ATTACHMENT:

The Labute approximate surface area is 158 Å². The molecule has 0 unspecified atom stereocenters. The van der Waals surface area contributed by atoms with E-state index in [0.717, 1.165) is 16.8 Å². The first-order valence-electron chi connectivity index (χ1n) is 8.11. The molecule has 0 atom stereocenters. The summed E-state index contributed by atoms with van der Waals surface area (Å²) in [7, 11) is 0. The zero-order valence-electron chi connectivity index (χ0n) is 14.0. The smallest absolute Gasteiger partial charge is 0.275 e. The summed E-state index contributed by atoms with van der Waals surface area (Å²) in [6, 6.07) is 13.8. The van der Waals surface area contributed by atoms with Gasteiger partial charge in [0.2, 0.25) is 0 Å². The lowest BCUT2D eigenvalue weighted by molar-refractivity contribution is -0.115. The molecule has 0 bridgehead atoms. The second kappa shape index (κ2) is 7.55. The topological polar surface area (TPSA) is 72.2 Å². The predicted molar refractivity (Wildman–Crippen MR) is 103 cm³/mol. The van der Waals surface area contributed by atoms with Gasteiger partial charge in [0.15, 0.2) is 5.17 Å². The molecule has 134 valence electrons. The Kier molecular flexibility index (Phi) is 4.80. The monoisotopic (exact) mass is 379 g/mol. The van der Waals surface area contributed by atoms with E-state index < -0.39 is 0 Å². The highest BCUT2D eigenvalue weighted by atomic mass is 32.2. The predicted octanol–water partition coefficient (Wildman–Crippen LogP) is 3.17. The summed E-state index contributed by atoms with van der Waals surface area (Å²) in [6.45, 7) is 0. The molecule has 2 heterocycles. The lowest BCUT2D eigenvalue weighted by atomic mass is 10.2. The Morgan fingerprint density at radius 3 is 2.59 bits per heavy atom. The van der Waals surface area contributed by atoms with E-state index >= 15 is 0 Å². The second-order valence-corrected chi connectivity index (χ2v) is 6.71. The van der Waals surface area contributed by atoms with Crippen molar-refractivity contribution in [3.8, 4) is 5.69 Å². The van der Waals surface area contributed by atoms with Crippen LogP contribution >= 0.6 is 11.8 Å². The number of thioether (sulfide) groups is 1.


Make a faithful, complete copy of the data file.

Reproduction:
The Labute approximate surface area is 158 Å². The molecule has 0 unspecified atom stereocenters. The van der Waals surface area contributed by atoms with E-state index in [0.717, 1.165) is 16.8 Å². The first-order valence-electron chi connectivity index (χ1n) is 8.11. The molecule has 0 atom stereocenters. The summed E-state index contributed by atoms with van der Waals surface area (Å²) in [7, 11) is 0. The zero-order valence-electron chi connectivity index (χ0n) is 14.0. The smallest absolute Gasteiger partial charge is 0.275 e. The summed E-state index contributed by atoms with van der Waals surface area (Å²) in [6, 6.07) is 13.8. The van der Waals surface area contributed by atoms with Gasteiger partial charge in [0.2, 0.25) is 0 Å². The lowest BCUT2D eigenvalue weighted by molar-refractivity contribution is -0.115. The molecule has 0 bridgehead atoms. The second kappa shape index (κ2) is 7.55. The topological polar surface area (TPSA) is 72.2 Å². The predicted molar refractivity (Wildman–Crippen MR) is 103 cm³/mol. The van der Waals surface area contributed by atoms with Gasteiger partial charge in [0.15, 0.2) is 5.17 Å². The molecule has 134 valence electrons. The Kier molecular flexibility index (Phi) is 4.80. The monoisotopic (exact) mass is 379 g/mol. The van der Waals surface area contributed by atoms with E-state index < -0.39 is 0 Å². The highest BCUT2D eigenvalue weighted by atomic mass is 32.2. The predicted octanol–water partition coefficient (Wildman–Crippen LogP) is 3.17. The summed E-state index contributed by atoms with van der Waals surface area (Å²) in [6.45, 7) is 0. The molecule has 2 heterocycles. The lowest BCUT2D eigenvalue weighted by atomic mass is 10.2. The Morgan fingerprint density at radius 3 is 2.59 bits per heavy atom. The van der Waals surface area contributed by atoms with E-state index >= 15 is 0 Å². The second-order valence-corrected chi connectivity index (χ2v) is 6.71. The van der Waals surface area contributed by atoms with Crippen molar-refractivity contribution in [3.8, 4) is 5.69 Å². The van der Waals surface area contributed by atoms with Crippen LogP contribution >= 0.6 is 11.8 Å². The number of thioether (sulfide) groups is 1.